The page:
Elephants: African Forest Elephant
Male forest elephant at Langoue Bai, Ivindo National Park, Gabon.
Photographer: Peter H. Wrege; License CC BY-SA 3.0
Elephants are primarily split into two different types, the African elephant and the Asian elephant. African elephants, however, are the largest living land animals.
Due to poaching, the African Elephant population is widely dwindling--poaching leaves some elephant populations in Africa endangered, while some populations (mainly in eastern and southern regions) are stable and expanding.
There are two sub-species of African elephants, the African bush elephant and the African forest elephant.
The African forest elephant, also known as the forest elephant (Loxodonta cyclotis) is quite a bit smaller than its African relative, the bush elephant. However, the largest of these male elephants can weigh anywhere up to 13,000 pounds!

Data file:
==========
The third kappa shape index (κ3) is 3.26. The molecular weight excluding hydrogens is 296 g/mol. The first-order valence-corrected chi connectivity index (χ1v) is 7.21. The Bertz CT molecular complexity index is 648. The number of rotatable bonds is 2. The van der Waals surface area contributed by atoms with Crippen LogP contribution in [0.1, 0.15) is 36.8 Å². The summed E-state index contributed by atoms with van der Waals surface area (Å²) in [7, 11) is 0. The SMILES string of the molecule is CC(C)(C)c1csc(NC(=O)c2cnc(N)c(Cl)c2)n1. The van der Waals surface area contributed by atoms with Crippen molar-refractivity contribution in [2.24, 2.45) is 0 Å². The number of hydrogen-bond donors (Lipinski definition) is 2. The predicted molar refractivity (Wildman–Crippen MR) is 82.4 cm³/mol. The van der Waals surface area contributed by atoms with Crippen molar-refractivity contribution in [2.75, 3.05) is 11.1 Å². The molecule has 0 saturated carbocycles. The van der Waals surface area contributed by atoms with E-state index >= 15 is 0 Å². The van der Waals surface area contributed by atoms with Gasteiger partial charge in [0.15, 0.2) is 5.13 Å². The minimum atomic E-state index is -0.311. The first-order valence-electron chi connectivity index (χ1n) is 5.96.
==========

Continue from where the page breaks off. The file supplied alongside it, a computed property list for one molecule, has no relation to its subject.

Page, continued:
To differentiate the African forest elephant from other elephant species, it is important to remember that the African forest elephant is recognizable by its large, straight, pink-colored tusks. These types of tusks are just perfect for travelling through the thick forest trees! Unfortunately, because these tusks are so cool, poachers hunt forest elephants just to have them! This type of activity is illegal, and though it has been stopped in some areas of Africa, populations of forest elephants are still threatened by this type of illegal hunting.
Since both males and females have tusks, it is very difficult to tell whether one of these elephants is a boy or girl just by looking at it. Instead, scientists must observe an elephant's behaviour in order to tell whether it is a male or female!
The African forest elephant lives throughout the forested regions of the African continent--in other words, it can be found in the grassy plains and tropical jungles of Africa, especially in the central and southern countries.